In the 41 years I've been on this planet, cancellations have been a constant:

1981 - MLB players' strike literally cuts the season in half. 51 to 59 games per team were cancelled.
1982 - NFL players' strike reduced the 16-game schedule to 9 games (there were previous labor disputes between NFL players and owners but none had occurred during the season until '82.)
1987 - Another NFL players' strike results in one lost game per team and three weeks of games using replacement players. Those games counted in the standings, and some teams were less union-friendly than others.

1992 - NHL players went on strike just prior to the start of the playoffs. No games were lost during the ten-day work stoppage; I mention this because one of the issues players and owners negotiated was.. trading cards. This brief strike also set the stage for a longer work stoppage two years later.

1994 - 27 years ago today the longest players' strike in MLB history officially began. You know the rest.

1994 - The NHL schedule was cut from 84 games to 48 after owners locked out the players over revenue sharing. Despite the fact that the season didn't start until January 11, 1995 the history books still refer to this as the 1994-95 NHL season. Also of note: the failure to implement a salary cap resulted in three franchises relocating in the following three seasons.

1995 - The MLB players' strike officially ends on April 2. A 144-game schedule results in 18 games lost per team in addition to the 45-50 regular season games (and entire postseason) lost from the 1994 season. A key figure in ending the strike was Yankees fan and current Supreme Court Justice Sonia Sotamayor.

1998 - NBA players were locked out over skyrocketing salaries, resulting in the first work stoppage in league history. A 50-game season began in January 1999. 32 games were lost per team.

2001 - Terrorist attacks on September 11 interrupted all facets of American life for more than a week.

Technically no games were lost - though Week 2 of the NFL schedule was rescheduled to the end of the season, and the MLB playoffs extended into November for the first time.

2002 - Major League Baseball players and owners appeared to be headed for another lengthy labor dispute. However this was avoided at the 11th hour and an agreement was reached without any interruption in play. This is notable because a) labor peace! and 2) it was less than a year after 9/11. Americans were not in the mood to hear millionaires argue over how to split billions of dollars in revenue.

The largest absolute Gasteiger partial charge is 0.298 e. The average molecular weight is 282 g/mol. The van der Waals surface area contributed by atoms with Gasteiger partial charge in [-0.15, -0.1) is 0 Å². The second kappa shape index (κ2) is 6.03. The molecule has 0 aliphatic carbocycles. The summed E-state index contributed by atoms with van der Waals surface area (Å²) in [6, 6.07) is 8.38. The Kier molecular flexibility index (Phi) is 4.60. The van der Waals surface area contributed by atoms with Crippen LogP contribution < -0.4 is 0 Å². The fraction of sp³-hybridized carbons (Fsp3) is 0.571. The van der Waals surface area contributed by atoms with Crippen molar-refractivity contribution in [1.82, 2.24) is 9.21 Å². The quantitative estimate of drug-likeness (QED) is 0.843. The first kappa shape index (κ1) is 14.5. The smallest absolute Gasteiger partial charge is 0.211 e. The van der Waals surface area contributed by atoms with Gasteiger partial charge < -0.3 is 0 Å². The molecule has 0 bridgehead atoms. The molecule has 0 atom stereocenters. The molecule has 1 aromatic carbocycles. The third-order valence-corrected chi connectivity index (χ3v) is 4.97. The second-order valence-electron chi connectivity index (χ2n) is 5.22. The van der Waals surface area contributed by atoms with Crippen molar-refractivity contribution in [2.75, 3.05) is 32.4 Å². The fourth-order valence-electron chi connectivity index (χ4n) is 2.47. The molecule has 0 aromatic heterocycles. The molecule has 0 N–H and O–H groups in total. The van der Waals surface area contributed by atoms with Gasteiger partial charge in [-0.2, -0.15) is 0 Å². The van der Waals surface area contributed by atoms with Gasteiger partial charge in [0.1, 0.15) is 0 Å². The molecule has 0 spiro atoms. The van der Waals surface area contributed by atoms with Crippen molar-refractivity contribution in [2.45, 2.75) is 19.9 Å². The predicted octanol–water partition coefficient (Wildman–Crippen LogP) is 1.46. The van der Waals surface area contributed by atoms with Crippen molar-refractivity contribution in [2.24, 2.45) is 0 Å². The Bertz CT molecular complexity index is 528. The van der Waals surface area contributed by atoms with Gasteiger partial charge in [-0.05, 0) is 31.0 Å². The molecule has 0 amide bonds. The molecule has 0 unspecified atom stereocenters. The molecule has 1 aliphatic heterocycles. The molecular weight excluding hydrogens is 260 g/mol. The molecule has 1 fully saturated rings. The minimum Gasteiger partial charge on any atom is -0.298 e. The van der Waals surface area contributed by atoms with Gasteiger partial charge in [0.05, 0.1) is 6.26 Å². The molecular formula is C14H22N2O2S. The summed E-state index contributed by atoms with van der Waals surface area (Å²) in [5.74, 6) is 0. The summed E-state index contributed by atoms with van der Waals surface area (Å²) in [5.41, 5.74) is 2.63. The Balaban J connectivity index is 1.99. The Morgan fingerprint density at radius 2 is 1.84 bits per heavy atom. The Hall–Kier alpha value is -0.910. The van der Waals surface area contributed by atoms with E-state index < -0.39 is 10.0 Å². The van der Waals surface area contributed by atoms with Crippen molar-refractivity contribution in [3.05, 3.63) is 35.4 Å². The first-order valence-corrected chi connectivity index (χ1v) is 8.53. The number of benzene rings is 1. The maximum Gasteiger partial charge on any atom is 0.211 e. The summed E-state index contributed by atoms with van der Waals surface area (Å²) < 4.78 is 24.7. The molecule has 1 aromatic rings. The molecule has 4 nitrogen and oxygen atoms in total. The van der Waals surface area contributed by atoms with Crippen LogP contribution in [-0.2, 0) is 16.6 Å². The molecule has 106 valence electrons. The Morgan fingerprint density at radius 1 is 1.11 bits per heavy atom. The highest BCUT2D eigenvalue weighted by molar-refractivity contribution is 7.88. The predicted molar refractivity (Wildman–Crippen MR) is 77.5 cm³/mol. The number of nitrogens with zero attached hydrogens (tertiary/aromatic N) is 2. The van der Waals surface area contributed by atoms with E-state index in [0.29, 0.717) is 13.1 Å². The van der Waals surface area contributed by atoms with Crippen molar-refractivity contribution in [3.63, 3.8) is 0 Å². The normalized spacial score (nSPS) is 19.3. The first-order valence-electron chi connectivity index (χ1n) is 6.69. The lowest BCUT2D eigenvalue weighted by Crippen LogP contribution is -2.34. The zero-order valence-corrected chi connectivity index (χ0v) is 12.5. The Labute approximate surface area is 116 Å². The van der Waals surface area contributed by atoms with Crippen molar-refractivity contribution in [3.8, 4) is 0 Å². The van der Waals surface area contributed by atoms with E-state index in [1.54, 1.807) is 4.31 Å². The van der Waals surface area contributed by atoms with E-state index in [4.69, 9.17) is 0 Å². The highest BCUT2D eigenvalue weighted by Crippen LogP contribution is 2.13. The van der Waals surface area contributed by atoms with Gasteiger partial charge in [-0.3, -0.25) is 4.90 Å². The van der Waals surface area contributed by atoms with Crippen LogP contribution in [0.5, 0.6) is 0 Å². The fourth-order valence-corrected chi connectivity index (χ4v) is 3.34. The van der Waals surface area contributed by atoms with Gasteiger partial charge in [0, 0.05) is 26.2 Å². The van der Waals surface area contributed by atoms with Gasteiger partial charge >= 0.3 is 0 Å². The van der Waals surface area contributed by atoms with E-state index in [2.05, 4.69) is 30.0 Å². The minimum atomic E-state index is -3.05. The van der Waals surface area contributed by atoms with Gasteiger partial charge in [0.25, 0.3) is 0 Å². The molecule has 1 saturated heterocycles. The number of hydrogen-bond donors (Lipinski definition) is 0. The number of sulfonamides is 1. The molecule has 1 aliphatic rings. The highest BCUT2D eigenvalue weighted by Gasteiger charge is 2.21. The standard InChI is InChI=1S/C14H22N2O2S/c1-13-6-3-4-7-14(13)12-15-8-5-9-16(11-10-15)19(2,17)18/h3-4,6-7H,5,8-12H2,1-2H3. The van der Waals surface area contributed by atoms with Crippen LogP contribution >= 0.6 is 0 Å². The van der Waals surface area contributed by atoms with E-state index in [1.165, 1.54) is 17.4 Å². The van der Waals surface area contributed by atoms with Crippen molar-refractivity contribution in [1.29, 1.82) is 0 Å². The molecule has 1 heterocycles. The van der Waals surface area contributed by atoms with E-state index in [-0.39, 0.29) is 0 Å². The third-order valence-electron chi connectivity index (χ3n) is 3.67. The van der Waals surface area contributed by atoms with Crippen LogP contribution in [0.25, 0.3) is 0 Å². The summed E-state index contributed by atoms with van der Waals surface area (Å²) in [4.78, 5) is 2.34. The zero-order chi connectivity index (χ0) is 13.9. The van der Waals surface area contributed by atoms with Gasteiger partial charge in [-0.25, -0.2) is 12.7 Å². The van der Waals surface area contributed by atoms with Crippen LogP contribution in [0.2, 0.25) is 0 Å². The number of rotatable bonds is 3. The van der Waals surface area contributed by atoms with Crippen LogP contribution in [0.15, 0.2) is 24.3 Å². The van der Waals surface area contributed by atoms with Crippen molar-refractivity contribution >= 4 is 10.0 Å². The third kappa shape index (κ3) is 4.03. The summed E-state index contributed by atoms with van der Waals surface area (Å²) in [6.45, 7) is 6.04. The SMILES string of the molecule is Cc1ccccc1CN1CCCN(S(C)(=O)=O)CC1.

2004 - The NHL, clearly the weakest of the four North American pro sports leagues, wiped out an entire 82-game season with a 310-day lockout. This was the first time the Stanley Cup was not awarded since the Influenza pandemic of 1919. Losing a whole season was unprecedented in pro sports and the NHL became the butt of several jokes, specifically in the United States. However the end result was a true salary cap which strengthened the league in the long run.

2011 - NBA owners locked out the players a second time, resulting in a shortened 66-game season. 16 games were lost per team.

2012 - Hockey's back.. on the lockout list. Once again the season did not start until January, and once again the schedule was reduced to 48 intra-conference games.

2020 - Utah Jazz star Rudy Gobert deliberately touched a few microphones...

...then tested positive for Covid-19 two days later. Utah's game against the Oklahoma City Thunder was suspended minutes before tip-off on March 11. The sports world quickly shut down for months.

The NBA season eventually resumed, abbreviated from 82 games to 63-67 for non-contending teams and up to 75 games for playoff teams. 10 more games per team were cut from the 2020-21 NBA season as a result of the 2020 NBA Finals being played in October -- when the '20-21 season would have started. Major League Baseball managed to squeeze in a 60-game season in 2020 (without fans), the shortest schedule since the 1870s. The 2020 NFL season continued as scheduled.

NHL teams lost 11 to 13 games in '19-20 as a result of the pandemic, and their 2020 postseason concluded at the end of September. The 2020-21 season was reduced to 56 games (take that, NBA.)

So, to recap: I can count on two hands the number of total games lost in all of pro sports in the 41 years before I was born. I'm not even going to bother counting all of these cancellations since 1980. Whatever happened to predictability...?

I said I wasn't going to be a negative Nancy, so here's a neat fact about the current sports climate:

The Tampa Bay Lightning won back-to-back Stanley Cups in 2020 and 2021, which isn't common but certainly not unprecedented. However, as a result of the chaotic schedules caused by Covid, Tampa's Victor Hedman scored a goal in an NHL game in every calendar month.